Reform Judaism Social Justice

Nitzavim: Standing Up for Voter Protection and Participation

As we approach the Presidential election this Tuesday, I think we are all experiencing a bit of fatigue.  The stakes certainly seem high to all of us in Ohio.  Whereas election news is garnering a lot of air time and thought time everywhere, in Ohio, the election has become an entity unto itself.  When I moved back to Cincinnati 12 years ago from Massachusetts, I realized the kind of weight and responsibility of living and leading in a “swing state.”  In Massachusetts, we never saw commercials or billboards for the Presidential election.  In Ohio, one is inundated with political ads.  It is exhausting.  At times, it is disheartening.  But, we might also look at this election as a time to lift up voices and to listen.  To speak and to hope.

Through our congregation’s involvement with our movement’s Nitzavim campaign to Stand Up for Voter Participation and Protection, we have come to understand that this election can be a time to try to understand our neighbors, to open up dialogue with those who might be different than us.  We are looking at this election as a springboard to build relationships across denominations, religions, race and class so that we might uplift every voice. We are building opportunities and coalitions as we get out the vote and volunteer to monitor polls.

For those of us who have been concerned about racial injustice in our country, this election will be a touchstone.  I will vote in Cincinnati, which has been identified as an area most at risk for voter suppression.  This election is our opportunity to face some of our own biases and our neighbors’ and to stand up for the right to vote as well as exercising our own obligation to be part of the political process.  As Rabbi Yitzhak taught, “A ruler is not to be appointed unless the community is first consulted” (Babylonian Talmud Berachot 55a).  Our democracy will be measured by access to the polls in the inner cities and by the desire to make a difference.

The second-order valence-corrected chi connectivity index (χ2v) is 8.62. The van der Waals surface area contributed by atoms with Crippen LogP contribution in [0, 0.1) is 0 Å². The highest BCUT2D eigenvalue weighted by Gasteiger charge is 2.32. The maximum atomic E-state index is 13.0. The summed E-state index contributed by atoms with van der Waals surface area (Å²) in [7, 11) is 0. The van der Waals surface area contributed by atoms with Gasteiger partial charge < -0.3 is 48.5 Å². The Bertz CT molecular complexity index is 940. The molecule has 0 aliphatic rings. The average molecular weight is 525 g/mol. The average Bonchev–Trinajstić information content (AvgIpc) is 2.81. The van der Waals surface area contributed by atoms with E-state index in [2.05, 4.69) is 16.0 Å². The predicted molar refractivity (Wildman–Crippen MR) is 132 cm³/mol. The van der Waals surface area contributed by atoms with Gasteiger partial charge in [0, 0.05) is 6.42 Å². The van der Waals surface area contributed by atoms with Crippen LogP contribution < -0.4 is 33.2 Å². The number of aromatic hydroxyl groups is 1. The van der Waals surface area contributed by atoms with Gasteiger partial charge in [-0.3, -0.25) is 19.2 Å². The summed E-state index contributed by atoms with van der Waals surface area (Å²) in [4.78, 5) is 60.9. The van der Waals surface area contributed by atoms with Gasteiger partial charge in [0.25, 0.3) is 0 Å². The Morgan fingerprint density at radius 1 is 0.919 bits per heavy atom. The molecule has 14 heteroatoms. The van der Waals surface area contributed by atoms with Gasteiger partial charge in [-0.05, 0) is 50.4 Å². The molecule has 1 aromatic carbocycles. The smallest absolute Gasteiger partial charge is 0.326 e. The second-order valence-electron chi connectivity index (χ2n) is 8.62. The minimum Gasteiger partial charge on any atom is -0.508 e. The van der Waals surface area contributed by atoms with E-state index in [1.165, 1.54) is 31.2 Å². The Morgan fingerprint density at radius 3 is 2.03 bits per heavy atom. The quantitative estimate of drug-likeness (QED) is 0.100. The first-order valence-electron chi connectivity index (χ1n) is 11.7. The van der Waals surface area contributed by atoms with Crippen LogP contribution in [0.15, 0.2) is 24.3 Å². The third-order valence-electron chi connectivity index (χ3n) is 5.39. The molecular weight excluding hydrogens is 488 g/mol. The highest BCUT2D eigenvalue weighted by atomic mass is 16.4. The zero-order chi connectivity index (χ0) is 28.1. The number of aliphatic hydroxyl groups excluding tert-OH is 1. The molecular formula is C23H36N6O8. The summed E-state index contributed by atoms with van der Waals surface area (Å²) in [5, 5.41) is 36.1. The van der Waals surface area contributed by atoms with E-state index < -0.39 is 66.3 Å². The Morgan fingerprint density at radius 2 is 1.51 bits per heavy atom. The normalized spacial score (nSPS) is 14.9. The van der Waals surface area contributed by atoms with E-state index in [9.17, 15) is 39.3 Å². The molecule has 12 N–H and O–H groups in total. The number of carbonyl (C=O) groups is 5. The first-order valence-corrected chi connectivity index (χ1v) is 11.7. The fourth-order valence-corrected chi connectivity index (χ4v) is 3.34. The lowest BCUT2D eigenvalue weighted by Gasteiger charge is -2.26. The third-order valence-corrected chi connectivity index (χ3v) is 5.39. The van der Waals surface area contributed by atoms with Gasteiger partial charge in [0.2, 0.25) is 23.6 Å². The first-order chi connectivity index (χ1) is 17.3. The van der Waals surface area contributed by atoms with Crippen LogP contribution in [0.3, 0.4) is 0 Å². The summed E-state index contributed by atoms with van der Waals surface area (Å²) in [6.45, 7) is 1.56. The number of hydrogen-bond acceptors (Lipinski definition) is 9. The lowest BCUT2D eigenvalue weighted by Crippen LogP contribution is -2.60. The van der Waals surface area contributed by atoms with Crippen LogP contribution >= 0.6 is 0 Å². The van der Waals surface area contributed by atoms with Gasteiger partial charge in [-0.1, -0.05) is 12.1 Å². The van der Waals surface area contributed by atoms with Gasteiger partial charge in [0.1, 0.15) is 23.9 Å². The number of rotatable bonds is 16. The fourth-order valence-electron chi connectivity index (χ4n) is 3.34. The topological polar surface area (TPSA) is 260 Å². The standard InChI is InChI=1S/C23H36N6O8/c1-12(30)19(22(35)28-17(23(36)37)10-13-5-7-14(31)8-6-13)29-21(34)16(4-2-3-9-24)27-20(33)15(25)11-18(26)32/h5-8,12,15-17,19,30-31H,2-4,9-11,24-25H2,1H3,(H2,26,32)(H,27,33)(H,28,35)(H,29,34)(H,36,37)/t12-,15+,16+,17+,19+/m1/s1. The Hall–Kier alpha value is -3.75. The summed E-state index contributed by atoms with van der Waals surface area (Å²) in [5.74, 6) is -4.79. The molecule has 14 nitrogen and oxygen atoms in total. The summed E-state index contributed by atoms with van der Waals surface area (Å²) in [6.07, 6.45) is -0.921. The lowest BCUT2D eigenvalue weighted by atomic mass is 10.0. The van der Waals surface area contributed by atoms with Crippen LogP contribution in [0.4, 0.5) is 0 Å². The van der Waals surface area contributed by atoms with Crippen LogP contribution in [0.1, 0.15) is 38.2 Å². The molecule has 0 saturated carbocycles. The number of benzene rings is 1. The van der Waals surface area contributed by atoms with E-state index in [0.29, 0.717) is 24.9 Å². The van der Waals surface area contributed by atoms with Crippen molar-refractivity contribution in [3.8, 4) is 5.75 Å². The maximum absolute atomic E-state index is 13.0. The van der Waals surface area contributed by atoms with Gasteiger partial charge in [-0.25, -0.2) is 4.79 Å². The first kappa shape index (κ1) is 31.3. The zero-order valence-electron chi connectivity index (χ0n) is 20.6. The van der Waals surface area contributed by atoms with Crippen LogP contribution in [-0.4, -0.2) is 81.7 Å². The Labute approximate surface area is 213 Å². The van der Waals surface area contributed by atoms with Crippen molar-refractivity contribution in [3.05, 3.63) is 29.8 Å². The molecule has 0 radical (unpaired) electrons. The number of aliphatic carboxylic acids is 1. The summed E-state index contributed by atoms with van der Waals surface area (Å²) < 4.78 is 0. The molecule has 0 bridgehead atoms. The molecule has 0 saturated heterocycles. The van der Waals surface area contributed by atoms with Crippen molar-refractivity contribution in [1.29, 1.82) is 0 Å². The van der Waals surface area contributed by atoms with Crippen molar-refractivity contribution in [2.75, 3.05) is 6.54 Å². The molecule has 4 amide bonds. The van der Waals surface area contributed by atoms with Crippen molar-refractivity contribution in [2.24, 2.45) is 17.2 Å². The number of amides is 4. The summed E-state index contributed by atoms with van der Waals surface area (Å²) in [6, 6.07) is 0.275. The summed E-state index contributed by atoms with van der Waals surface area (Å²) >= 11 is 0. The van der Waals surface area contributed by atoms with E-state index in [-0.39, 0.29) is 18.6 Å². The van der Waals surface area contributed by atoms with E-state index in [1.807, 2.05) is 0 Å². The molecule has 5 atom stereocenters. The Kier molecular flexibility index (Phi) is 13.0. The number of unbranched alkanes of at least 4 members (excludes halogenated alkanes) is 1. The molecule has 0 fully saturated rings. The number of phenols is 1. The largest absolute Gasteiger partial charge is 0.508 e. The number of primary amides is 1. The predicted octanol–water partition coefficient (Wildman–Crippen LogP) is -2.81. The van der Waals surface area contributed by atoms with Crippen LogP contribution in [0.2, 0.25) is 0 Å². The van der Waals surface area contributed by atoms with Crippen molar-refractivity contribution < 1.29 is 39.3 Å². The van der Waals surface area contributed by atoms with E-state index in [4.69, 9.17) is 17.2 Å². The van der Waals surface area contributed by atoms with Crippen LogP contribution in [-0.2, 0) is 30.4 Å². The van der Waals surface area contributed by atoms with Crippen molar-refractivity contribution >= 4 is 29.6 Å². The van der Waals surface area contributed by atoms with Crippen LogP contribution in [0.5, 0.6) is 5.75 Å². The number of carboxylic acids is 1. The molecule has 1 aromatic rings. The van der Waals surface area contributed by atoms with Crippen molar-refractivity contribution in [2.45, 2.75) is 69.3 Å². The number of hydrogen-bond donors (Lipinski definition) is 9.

Our tradition challenges us to embrace pluralism, even when it is difficult; even in a “purple” state.  Tosefta Sotah 7:7 teaches, “Make for yourself a heart of many rooms.”  On November 9th, this will be the real goal for all of us.  We should be like Hillel, who always respected and uplifted Shammai’s voice despite their disagreements.  The Talmud teaches that the halacha followed Hillel because “Beit Hillel were kindly and modest, they studied their own rulings and those of Beit Shammai, and were even so humble as to mention the actions of Beit Shammai before theirs” (Bablylonian Talmud Eruvin 13b).

In Ohio, we pray that we argue and vote for the sake of heaven.  But we challenge ourselves to move past this election with humility, kindness and respect.  And we dream of hearts of many rooms, moving together to lift all voices.  That is the true obligation and responsibility of this Election Day and the days to follow.

Rabbi Sigma F. Coran serves Rockdale Temple in Cincinnati, Ohio.

News Social Justice

A Vote For, or a Vote Against

Something strange has happened this election year.  Instead of focusing on how uniquely qualified, informed, compassionate, and passionate the candidates are, both Republican and Democratic parties have been hoping people will vote for their candidate as a vote “against” the other.

This is not what any of us want.

We want to hear about the candidates gifts, about their visions, about the work they are already doing on behalf of the American people.  We want to be inspired, uplifted, and above all else we want to feel proud of our nominee.

It reminds me of Noah.  The Torah tells us three things about Noah: he “walked with God”, he was “blameless in his generation”, and that God found that Noah “alone has been found righteous before Me in this generation.”